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The family isn't allowed to sign autographs or take selfies.

Don't even think about approaching them with that selfie stick.

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The family can't eat shellfish.

Shellfish is off limits to the family, namely because it is more likely to cause food poisoning than others.

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You can't touch a Royal.

It's rumored that the royal family can't be touched by non-royals, and Kate's awkward reaction to LeBron James throwing his arm around her in a photo is full-blown proof.

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They can't wear fur.

In the 12th century, King Edward III banned all royals from wearing fur—but this rule has been repeatedly broken.

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Event seating is very much planned.

Seating is arranged by order of precedence at all royal events, but factors like age, language, and interests go into account when organizing events.

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In fact, there's an entire office dedicated to the organizing of guests.

The Office of the Marshal of the Court refer to themselves as "mini hosts."

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The Royal Family must adhere to a strict dress code.

The Royal Family's dress code is modest, and no members are seen in casual clothing.

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Even Prince George has a dress code.

He always wears tailored shorts, never pants.

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Women must wear hats to all formal events.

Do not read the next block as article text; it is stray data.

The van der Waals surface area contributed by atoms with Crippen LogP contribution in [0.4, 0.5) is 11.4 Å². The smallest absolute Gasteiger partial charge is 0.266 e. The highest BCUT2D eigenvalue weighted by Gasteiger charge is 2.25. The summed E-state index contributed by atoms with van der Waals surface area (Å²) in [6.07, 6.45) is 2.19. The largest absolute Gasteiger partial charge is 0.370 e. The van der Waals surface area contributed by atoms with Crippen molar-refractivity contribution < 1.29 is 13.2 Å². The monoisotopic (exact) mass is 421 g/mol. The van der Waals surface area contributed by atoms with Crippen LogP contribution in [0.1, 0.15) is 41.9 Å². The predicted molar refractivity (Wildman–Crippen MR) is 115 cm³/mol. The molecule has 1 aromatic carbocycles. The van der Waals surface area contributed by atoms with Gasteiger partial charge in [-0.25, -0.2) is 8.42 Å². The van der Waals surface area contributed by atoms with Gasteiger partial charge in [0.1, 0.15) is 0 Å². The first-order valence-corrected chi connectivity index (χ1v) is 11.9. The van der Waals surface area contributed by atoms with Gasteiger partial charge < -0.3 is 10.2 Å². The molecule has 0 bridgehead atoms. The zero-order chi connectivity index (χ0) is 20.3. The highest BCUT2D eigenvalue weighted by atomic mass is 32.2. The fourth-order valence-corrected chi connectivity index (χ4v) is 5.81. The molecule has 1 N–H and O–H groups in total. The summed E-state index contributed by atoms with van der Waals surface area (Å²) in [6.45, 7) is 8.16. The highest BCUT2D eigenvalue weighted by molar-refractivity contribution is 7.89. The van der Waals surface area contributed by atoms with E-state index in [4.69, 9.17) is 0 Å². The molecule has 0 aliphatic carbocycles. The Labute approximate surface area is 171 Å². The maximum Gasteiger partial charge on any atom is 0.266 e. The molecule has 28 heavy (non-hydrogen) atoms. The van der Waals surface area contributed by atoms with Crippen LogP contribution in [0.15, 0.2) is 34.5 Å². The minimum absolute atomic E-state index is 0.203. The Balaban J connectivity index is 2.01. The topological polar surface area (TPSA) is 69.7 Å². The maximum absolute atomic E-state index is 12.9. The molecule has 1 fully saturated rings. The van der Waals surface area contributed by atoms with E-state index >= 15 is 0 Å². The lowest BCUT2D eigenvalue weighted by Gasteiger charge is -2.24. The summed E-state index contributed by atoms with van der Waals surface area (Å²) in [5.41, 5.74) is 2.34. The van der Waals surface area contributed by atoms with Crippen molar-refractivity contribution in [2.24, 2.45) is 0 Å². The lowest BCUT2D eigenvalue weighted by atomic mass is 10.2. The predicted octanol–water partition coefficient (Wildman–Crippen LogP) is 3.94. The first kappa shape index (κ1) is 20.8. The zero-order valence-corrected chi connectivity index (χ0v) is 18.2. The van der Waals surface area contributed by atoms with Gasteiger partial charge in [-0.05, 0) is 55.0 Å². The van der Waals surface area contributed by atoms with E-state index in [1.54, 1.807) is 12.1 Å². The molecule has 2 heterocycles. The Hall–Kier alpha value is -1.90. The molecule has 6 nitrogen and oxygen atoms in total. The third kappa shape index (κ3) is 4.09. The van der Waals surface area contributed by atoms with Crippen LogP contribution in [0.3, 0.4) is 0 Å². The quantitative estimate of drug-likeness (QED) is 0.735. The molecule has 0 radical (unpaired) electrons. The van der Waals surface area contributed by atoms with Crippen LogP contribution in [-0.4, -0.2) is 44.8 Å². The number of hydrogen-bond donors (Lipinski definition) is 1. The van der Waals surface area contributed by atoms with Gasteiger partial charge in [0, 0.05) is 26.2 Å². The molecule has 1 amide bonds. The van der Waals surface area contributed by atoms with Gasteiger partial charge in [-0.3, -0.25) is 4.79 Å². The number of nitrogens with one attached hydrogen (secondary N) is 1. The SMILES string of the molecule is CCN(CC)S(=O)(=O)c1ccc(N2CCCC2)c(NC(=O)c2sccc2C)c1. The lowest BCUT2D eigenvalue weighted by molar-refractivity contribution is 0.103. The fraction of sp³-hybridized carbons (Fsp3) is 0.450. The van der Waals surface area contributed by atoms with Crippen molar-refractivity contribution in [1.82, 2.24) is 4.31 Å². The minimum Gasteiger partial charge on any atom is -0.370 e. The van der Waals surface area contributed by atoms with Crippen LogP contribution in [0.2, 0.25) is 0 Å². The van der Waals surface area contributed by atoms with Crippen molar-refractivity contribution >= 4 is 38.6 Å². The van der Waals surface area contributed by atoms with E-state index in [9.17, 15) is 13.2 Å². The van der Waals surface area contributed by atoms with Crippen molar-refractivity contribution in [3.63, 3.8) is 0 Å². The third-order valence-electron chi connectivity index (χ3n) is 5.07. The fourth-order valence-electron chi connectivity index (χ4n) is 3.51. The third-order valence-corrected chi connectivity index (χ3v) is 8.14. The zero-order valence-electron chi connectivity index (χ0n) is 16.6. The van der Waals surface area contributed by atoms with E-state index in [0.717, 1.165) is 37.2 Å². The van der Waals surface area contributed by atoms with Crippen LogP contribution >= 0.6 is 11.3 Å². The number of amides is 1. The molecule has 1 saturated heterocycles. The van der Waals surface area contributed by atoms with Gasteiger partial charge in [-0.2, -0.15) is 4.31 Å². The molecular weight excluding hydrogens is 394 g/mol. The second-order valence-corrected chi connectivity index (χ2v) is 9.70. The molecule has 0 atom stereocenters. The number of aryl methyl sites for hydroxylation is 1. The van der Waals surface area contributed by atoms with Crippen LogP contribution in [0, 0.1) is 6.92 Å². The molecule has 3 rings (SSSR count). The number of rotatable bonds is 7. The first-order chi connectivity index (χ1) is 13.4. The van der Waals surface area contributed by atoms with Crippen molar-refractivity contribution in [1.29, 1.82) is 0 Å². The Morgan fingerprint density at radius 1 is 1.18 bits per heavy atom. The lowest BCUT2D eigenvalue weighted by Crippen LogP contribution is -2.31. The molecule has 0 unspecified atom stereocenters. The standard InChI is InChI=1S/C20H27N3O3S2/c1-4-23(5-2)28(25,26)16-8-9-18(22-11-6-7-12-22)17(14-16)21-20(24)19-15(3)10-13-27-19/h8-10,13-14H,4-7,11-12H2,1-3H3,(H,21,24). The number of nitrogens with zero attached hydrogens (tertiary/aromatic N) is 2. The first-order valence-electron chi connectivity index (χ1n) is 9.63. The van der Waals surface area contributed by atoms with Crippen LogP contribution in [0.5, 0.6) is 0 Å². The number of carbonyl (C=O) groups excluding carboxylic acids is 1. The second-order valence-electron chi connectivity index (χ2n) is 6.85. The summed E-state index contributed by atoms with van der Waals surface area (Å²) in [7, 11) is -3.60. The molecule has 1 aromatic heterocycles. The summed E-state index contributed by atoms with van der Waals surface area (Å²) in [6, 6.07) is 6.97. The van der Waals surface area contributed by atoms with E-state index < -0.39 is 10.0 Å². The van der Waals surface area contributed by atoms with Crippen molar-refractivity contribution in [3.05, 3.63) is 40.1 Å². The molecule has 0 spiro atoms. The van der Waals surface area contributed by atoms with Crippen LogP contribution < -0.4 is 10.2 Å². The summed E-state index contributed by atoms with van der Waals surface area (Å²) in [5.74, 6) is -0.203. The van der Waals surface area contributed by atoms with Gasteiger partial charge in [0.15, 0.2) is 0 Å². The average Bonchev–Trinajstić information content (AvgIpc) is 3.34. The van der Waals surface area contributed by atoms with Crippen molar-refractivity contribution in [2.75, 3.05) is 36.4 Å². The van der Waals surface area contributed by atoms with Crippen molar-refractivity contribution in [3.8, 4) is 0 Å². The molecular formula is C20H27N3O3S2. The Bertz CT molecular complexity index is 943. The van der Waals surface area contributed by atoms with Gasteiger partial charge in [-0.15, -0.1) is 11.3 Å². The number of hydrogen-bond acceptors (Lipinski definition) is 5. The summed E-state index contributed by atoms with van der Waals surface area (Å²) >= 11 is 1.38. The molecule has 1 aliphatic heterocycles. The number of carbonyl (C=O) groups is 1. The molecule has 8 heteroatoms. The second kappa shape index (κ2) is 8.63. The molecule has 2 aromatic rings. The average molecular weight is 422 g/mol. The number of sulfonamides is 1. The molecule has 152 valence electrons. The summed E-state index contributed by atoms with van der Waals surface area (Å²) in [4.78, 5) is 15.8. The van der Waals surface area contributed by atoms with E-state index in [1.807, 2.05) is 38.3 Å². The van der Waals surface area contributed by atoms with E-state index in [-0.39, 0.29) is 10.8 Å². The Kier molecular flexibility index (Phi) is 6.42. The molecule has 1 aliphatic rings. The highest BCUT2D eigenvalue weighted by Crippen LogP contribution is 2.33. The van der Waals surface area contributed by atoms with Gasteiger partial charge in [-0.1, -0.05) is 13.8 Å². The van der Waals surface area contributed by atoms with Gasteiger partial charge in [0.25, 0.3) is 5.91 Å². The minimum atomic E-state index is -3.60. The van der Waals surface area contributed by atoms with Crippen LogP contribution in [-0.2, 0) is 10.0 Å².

The fancier, the better.

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After 6 p.m., hats are off and tiaras are on.

If an event is held indoors after 6 p.m., women swap their hats for tiaras.

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But, tiaras are reserved for married women.

A woman who attends an event sans tiara is on the market.

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Although tiaras were traditionally worn towards the front of the head, the modern style is worn farther back on the head at a 45-degree angle. 
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And tiaras must be angled properly.

Although tiaras were traditionally worn towards the front of the head, the modern style is worn farther back on the head at a 45-degree angle.

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The Queen's breakfast menu is nonnegotiable.

Every morning, the Queen has English breakfast tea (duh) followed by Cornflakes.

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The family must accept gifts.

The family is required to graciously accept the many (and bizarre) gifts they're given on a regular basis.

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The Queen insists on spending a week preparing for Christmas.

The family's annual Christmas celebration is held at the Queen's Sandringham Estate in Norfolk, and she arrives a week early to prepare.